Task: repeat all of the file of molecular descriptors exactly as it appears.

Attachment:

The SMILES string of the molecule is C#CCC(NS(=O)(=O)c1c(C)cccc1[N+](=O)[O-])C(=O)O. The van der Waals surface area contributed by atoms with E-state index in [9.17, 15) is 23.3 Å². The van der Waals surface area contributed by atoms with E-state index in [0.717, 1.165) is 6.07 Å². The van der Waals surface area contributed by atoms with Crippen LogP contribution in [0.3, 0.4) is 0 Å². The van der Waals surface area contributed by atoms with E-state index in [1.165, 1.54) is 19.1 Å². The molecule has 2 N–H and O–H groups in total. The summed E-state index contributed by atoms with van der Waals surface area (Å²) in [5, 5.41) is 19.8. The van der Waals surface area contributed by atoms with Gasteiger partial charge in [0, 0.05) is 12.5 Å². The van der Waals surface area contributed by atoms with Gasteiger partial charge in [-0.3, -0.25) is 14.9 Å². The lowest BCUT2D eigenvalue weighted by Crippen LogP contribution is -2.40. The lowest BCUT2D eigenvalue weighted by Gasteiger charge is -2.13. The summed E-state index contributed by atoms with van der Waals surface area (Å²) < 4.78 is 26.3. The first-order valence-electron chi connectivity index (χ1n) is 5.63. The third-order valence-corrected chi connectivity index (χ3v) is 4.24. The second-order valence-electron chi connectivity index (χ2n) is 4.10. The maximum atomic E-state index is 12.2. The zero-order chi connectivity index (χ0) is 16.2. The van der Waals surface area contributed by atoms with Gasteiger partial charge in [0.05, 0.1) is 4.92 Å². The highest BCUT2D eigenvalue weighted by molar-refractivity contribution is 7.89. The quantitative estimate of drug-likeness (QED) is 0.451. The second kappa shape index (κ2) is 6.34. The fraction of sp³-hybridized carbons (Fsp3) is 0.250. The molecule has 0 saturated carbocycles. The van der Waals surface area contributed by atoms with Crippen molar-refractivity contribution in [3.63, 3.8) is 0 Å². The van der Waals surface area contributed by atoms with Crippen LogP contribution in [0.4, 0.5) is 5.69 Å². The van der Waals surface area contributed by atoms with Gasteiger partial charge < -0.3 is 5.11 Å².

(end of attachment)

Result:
The SMILES string of the molecule is C#CCC(NS(=O)(=O)c1c(C)cccc1[N+](=O)[O-])C(=O)O. The van der Waals surface area contributed by atoms with E-state index in [9.17, 15) is 23.3 Å². The van der Waals surface area contributed by atoms with E-state index in [0.717, 1.165) is 6.07 Å². The van der Waals surface area contributed by atoms with Crippen LogP contribution in [0.3, 0.4) is 0 Å². The van der Waals surface area contributed by atoms with E-state index in [1.165, 1.54) is 19.1 Å². The molecule has 2 N–H and O–H groups in total. The summed E-state index contributed by atoms with van der Waals surface area (Å²) in [5, 5.41) is 19.8. The van der Waals surface area contributed by atoms with Gasteiger partial charge in [0, 0.05) is 12.5 Å². The van der Waals surface area contributed by atoms with Gasteiger partial charge in [-0.3, -0.25) is 14.9 Å². The lowest BCUT2D eigenvalue weighted by Crippen LogP contribution is -2.40. The lowest BCUT2D eigenvalue weighted by Gasteiger charge is -2.13. The summed E-state index contributed by atoms with van der Waals surface area (Å²) < 4.78 is 26.3. The first-order valence-electron chi connectivity index (χ1n) is 5.63. The third-order valence-corrected chi connectivity index (χ3v) is 4.24. The second-order valence-electron chi connectivity index (χ2n) is 4.10. The maximum atomic E-state index is 12.2. The zero-order chi connectivity index (χ0) is 16.2. The van der Waals surface area contributed by atoms with Gasteiger partial charge in [0.05, 0.1) is 4.92 Å². The highest BCUT2D eigenvalue weighted by molar-refractivity contribution is 7.89. The quantitative estimate of drug-likeness (QED) is 0.451. The second kappa shape index (κ2) is 6.34. The fraction of sp³-hybridized carbons (Fsp3) is 0.250. The molecule has 0 saturated carbocycles. The van der Waals surface area contributed by atoms with Crippen molar-refractivity contribution in [3.63, 3.8) is 0 Å². The van der Waals surface area contributed by atoms with Crippen LogP contribution in [0.4, 0.5) is 5.69 Å². The van der Waals surface area contributed by atoms with Gasteiger partial charge < -0.3 is 5.11 Å².